University of Maryland alumni and other Terp fans are understandably outraged by the sudden, secret decision to move from the Atlantic Coast Conference to the Big Ten. It's never good when public institutions exclude the public from even asking questions before decisions are made. Secrecy typically leads to worse decisions, since decision-makers deny themselves information.
But in this case, even though it was a bad process, the result made good sense.
I've watched UM College Park up close for three decades — 15 years as one of College Park's state legislators, five years as a regent of the University System, and 32 years as a local resident. As Maryland Senate President (and proud UM alum) Thomas V. Mike Miller likes to point out, the College Park campus is a very different place than it was in the 1950s and '60s.
Indeed, it is.
Students, faculty, staff and alums still cheer the Terps. But since 1988, when the legislature named College Park the "flagship campus," limited enrollment and began boosting state investment in its academic programs, it has become an academically focused, selective university — one of the top 20 public campuses in the United States.
Last year, the average freshman had a GPA higher than 4.0 and an SAT score of 1300 out of 1600. Faculty researchers brought more than $500 million in grants to Maryland.
And Wallace Loh, the current campus president, has kept his focus on the academic mission.
A few weeks before the Big Ten media frenzy, Mr. Loh announced a much more important UM partnership. The campus joined Stanford, Columbia, Penn and other top colleges in Coursera, "the Big Ten" of massive open online courses (MOOC's) which, together with the web more broadly, is revolutionizing education — boosting quality, expanding access and lowering costs. Coursera and its competitors distribute high-quality online courses from outstanding universities on the web. Thus, Maryland students can take many of the best courses from great universities all over the world — and Maryland professors can teach students all over the world as well. Because of the economies of scale (the course is created once but distributed on the web), it can be taken by hundreds of thousands of students at once, transcending the traditional limits of classroom sizes.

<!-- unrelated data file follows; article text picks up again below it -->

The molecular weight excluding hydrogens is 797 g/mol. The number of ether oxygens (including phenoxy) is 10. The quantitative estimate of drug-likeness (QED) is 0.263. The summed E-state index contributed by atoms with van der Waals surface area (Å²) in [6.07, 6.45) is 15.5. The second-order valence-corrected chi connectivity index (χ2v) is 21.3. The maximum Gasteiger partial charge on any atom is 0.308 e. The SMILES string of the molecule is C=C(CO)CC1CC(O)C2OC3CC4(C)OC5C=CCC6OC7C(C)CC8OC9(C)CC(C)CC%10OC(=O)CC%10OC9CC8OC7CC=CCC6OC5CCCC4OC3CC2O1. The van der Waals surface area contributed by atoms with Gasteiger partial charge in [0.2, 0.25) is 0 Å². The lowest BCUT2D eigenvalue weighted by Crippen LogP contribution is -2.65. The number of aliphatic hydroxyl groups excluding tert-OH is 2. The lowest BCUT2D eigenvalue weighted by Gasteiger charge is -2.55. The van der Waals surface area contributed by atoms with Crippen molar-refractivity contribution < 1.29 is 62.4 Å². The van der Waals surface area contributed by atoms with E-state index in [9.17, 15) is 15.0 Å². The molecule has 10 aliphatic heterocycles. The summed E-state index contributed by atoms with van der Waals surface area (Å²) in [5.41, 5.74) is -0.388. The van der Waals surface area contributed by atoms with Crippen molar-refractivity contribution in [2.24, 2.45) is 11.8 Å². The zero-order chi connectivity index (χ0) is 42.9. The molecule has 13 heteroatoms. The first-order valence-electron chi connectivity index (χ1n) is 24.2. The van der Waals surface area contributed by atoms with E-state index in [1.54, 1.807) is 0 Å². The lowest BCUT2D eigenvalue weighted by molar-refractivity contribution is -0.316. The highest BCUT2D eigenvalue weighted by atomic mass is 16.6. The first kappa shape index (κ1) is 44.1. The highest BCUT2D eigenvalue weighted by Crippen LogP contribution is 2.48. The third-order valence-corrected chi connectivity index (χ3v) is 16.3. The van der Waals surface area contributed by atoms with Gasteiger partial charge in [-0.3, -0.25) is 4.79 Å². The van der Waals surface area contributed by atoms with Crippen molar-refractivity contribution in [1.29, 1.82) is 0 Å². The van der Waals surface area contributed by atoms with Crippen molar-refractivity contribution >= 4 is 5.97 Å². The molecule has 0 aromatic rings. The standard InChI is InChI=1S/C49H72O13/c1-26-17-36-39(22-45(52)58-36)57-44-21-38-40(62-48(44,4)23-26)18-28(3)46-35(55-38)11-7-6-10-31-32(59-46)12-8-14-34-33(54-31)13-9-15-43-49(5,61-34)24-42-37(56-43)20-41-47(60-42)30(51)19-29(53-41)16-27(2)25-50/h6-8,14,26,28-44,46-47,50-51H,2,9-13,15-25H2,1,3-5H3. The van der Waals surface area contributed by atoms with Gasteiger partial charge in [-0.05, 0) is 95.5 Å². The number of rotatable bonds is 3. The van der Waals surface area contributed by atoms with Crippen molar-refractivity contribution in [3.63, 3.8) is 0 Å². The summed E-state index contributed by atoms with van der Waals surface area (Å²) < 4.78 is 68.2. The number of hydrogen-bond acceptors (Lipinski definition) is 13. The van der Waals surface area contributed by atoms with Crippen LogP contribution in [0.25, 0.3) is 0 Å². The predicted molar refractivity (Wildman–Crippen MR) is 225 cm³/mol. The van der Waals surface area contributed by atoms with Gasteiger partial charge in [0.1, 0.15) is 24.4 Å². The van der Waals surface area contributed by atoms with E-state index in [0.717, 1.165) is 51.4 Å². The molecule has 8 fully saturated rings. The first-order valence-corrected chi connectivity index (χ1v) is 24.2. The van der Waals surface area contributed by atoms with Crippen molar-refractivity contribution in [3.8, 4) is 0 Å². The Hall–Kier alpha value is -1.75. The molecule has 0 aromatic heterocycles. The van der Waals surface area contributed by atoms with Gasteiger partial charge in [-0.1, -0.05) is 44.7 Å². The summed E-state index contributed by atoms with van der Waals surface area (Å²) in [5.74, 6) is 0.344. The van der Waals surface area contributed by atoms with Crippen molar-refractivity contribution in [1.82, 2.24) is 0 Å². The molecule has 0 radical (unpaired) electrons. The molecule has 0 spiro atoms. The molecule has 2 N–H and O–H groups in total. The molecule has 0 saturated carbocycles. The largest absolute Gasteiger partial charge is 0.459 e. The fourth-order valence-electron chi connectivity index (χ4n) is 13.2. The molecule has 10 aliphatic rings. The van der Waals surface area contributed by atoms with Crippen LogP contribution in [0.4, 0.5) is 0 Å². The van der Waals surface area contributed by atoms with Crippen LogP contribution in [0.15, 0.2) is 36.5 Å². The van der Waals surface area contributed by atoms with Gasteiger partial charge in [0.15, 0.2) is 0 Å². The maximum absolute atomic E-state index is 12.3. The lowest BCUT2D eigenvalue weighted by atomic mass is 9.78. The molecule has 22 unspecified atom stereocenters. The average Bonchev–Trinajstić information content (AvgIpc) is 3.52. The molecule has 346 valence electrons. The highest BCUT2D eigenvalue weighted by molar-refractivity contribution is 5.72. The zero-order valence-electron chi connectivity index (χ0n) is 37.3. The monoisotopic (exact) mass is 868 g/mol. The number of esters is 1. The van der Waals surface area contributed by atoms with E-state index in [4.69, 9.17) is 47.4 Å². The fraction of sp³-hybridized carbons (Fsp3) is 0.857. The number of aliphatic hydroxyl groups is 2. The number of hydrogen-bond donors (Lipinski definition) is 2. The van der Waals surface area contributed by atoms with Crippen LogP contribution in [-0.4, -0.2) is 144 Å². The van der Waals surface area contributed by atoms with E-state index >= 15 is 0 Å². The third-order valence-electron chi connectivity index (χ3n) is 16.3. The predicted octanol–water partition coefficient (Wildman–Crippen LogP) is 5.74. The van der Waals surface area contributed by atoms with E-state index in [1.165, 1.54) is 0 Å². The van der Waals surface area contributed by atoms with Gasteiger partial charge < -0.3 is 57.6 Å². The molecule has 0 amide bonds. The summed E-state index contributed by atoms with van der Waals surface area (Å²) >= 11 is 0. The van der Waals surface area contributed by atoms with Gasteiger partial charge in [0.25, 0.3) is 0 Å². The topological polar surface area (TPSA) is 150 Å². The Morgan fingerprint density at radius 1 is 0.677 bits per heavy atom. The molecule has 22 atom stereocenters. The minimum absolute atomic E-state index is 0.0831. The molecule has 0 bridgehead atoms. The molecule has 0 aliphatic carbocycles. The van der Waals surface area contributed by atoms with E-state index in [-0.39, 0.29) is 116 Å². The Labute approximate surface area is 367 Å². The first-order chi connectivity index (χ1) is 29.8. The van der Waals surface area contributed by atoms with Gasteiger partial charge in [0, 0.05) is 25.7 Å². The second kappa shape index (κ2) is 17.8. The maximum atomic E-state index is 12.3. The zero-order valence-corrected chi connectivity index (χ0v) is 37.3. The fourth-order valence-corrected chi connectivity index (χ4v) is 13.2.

Now, that's a big deal. And Wallace Loh and the University of Maryland are leading the way.
The Big Ten switch, on the other hand, is just one example of resolving problems Mr. Loh inherited.
The Metro Purple Line — the Washington suburbs' gridlock-busting, smart growth-boosting light rail project — had been held up by the previous campus leadership. Mr. Loh learned the issues, developed consensus, and now UM College Park is a leading champion of this important regional economic development initiative.
For years, the campus had unsuccessfully focused its community development efforts narrowly on one parcel, "East Campus," while ignoring city and county visions of making College Park a top 20 college town to match its academic status. Mr. Loh shifted the campus' approach 180 degrees, endorsing a joint vision that will help attract and keep top faculty, researchers, staff and students. One of the first pieces of the plan is College Park Academy, the rigorous new public college prep school whose students will be able to earn up to 25 UM credits before they graduate from high school. Big changes for the better in development plans, public safety, transportation and sustainability are in the works.
Then there's the UM athletic program. Mr. Loh inherited a fiscal mess. Like too many others in the public and private sectors in the last decade, it was spending beyond its means — and headed toward a crash. Mr. Loh took ownership of the problem and made tough but necessary, decisions. He cut costs in nonrevenue sports and then, when the chance to boost revenue by switching to the Big Ten appeared, he grabbed it.
The secret decision-making process demanded by the Big Ten was wrong. But Mr. Loh's decision to move College Park from the ACC to the Big Ten was right. With UM focused on its academic mission and leading innovation in quality, access and affordability, the athletic program needed to become sustainably solvent, not a distraction. That's the real significance of the Big Ten decision.Copyright © 2015, The Baltimore Sun